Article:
‘Wayward priests’ accused of sexual crimes trouble Kerala’s Catholic churches
A string of sexual assault allegations involving clergymen is turning out to be a major embarrassment for the Catholic Church in Kerala. What is more worrying is that such incidents are popping up even after Pope Francis’s call to enforce “zero tolerance” towards sexual crimes.
The latest in the series is the rape of a 16-year-old girl allegedly by a 48-year-old priest who was active in social circles in north Kerala. The incident came to light two weeks after the victim gave birth to a baby. Shockingly, there was a systemic attempt to cover up the whole incident and bail out the priest involved in the crime.
Many in the church now want a strict code of conduct for priest and nuns. And reformists blame insiders for the rot and say they are planning to send a letter to the Vatican City, seeking stringent steps to rein in what they call “wayward priests”.
“Once a crime is committed, the first reaction is an attempt to cover it up. This emboldens others also to commit the same crime,” said a spokesman of Catholic Laymen’s Association.
In the north Kerala case, police said the victim’s father, belonging to an economically backward family, was promised Rs 10 lakh to own up the crime. But a prompt investigation turned the tables on the priest. A maternity hospital and an orphanage controlled by the church are in the dock now. The accused Father Robin Vadakkumcherry, vicar of St Sebastain church in Kottiyoor, was arrested while he was planning to slip out of the country. Now police suspect he might be involved in similar other cases.
A powerful orator and administrator, Father Robin was actively involved with Indian Farmers’ Movement, that vehemently opposed two expert committee reports on Western Ghats (Gadgil and Kasturirangan) and later he was appointed as the corporate manager of 100-odd schools under the Mananthawadi Diocese.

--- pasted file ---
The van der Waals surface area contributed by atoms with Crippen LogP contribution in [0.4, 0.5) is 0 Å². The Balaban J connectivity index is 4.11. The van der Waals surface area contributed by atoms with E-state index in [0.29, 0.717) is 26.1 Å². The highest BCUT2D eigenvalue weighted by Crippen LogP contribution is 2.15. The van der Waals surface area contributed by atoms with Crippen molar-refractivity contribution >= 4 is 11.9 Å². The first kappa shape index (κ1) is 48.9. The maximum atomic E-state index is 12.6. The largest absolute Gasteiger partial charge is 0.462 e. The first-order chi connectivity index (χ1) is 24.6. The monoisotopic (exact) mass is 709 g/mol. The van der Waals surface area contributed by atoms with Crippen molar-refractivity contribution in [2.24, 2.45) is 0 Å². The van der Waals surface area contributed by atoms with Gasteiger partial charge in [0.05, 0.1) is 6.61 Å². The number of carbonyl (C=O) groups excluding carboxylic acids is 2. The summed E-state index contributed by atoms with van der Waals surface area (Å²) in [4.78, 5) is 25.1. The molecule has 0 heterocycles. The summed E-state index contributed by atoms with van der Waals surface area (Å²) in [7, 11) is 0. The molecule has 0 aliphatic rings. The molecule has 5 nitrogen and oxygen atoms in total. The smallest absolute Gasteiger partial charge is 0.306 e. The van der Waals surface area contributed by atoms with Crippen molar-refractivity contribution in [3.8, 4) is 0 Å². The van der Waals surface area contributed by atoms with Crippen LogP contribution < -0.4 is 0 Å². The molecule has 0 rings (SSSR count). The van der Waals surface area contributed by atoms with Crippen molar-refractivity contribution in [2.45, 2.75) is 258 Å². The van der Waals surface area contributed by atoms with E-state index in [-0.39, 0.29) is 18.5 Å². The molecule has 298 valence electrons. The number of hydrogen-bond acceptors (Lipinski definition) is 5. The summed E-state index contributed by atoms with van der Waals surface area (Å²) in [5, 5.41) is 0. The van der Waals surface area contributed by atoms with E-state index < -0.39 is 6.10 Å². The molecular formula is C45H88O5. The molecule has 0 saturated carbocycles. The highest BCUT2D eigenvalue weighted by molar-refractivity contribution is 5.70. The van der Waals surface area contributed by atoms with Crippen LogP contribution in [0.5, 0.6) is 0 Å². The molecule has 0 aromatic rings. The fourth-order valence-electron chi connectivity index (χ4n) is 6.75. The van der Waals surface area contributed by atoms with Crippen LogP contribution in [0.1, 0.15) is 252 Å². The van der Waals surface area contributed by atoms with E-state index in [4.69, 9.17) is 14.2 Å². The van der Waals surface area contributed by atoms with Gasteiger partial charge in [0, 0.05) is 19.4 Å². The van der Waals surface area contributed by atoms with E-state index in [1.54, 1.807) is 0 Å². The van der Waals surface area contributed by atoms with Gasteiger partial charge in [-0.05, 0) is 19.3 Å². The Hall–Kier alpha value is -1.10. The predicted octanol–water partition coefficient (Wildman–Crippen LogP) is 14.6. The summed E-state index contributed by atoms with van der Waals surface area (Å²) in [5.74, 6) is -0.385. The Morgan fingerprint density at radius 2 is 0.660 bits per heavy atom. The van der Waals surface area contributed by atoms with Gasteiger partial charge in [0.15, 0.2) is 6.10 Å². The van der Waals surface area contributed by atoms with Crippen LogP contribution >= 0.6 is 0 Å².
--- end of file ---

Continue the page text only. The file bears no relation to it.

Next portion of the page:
For his disciples, the shocking incident is yet to sink in. “It is like fence eating the crop. He taught us all virtues and now he shamed us all,” said Francis Sebastain, a regular churchgoer in Pervavur. “Let this tragedy helps the church to cleanse its stables and avoid recurring of such incidents,” said Father Robin’s brother Jose Mathew while offering apologies to the victim.
“It is a shameful incident. He brought enough disgrace to 9000-odd priests in the state,” said Father Paul Thelekkat, editor of Sathyadeepam, a church-run publication. “It is sad such incidents are reported frequently these days,” said a spokesman of the Kerala Catholic Bishops Conference.
“Many complaints were raised against the vicar but believers were scared to come out in the open. I was told girls were sent with this help to different parts of the state and abroad offering job opportunities,” said Kannur MP P K Sreemathy after visiting the victim, now lodged in a government-run home.
This was not an isolated incident. Three months ago Father Edwin Figarez, who was a parish priest in Ernakulam district, was awarded a double life-term for raping a 14-year-old girl. Father Raju Kokkan, a priest in Thrissur district, was arrested last year for allegedly sexually assaulting an 11-year-old girl. At least five major incidents of child abuse involving priests have been reported from the state in one year.
In a letter to all bishops in January this year, the Pope had begged forgiveness for the suffering of the children who were sexually abused by priests and exhorted them to take strict action to contain “the sin that shamed the church.”